Cumulus Country sister WNSH/New York connected the stars of today to Haggard, said PD John Foxx. “We played a bunch of audio from today's Country superstars sharing their thoughts about Merle and reading tweets, as well. Merle was so important to Country – we took the time to celebrate his legacy,” explained Foxx. “We did play some songs on Wednesday, and for the last 48 hours we played hook montages and some tribute clips.”
Of course, a big part of Haggard’s legacy was his role in furthering the Bakersfield sound for Country music. So naturally, KUZZ/Bakersfield – the station owned for years by the other architect of that sound, Buck Owens, which still remains in his family – played quite a bit of Haggard’s music, according to MD/Interim PD Brent Michaels. “We also let people share their stories, and even heard from the likes of Brad Paisley, Trace Adkins, Joe Nichols, Dwight Yoakam, and Jon Pardi, who all called in to the studio to share a Hag story,” Michaels explained, adding, “Sad day, but it was fantastic to realize what a hero he is to so many in our format.”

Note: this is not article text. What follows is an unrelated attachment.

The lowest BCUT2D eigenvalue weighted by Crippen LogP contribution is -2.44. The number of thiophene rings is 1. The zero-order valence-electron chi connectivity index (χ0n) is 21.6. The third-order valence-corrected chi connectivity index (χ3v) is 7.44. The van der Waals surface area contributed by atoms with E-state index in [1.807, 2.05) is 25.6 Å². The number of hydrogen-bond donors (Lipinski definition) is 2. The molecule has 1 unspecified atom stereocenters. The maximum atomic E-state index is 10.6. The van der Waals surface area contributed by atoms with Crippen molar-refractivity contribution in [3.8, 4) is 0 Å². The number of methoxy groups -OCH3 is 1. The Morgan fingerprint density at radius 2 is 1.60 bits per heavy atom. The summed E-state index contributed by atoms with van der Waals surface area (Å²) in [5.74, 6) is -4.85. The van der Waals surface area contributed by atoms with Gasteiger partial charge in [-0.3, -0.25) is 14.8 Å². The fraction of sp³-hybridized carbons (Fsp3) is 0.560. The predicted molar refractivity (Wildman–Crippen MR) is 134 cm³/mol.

Similarly, Midwest Communications Corporate Country Brand Strategist Tom Baldrica, who works closely with the company’s Duke-FM brand that features a mix of 80s, 90s and 2000s music – and is a better match for Haggard music – was able to go deeper in tribute to the star’s passing. “Duke stations had special imaging pieces and salutes that started running about two hours after his passing,” said Baldrica. “Duke music logs were redone for Thursday (4/7) with additional Hag songs and imaging pieces.” Additionally, on his Radio USA show – available for stream 3-7p (CT) each weekday – Baldrica talked of Haggard’s passing, then followed up with “Mama Tried,” “Okie From Muskogee,” and Eric Church’s “Pledge Allegiance To The Hag.” Haggard songs were also played that evening and the following morning. Bonneville KYGO/Denver MD/Afternoon personality Brian Hatfield picked the same songs as Baldrica, while Alpha KUPL/Portland ran a sixty-second produced piece chronicling Haggard’s career, which was made available to other Country stations in the company.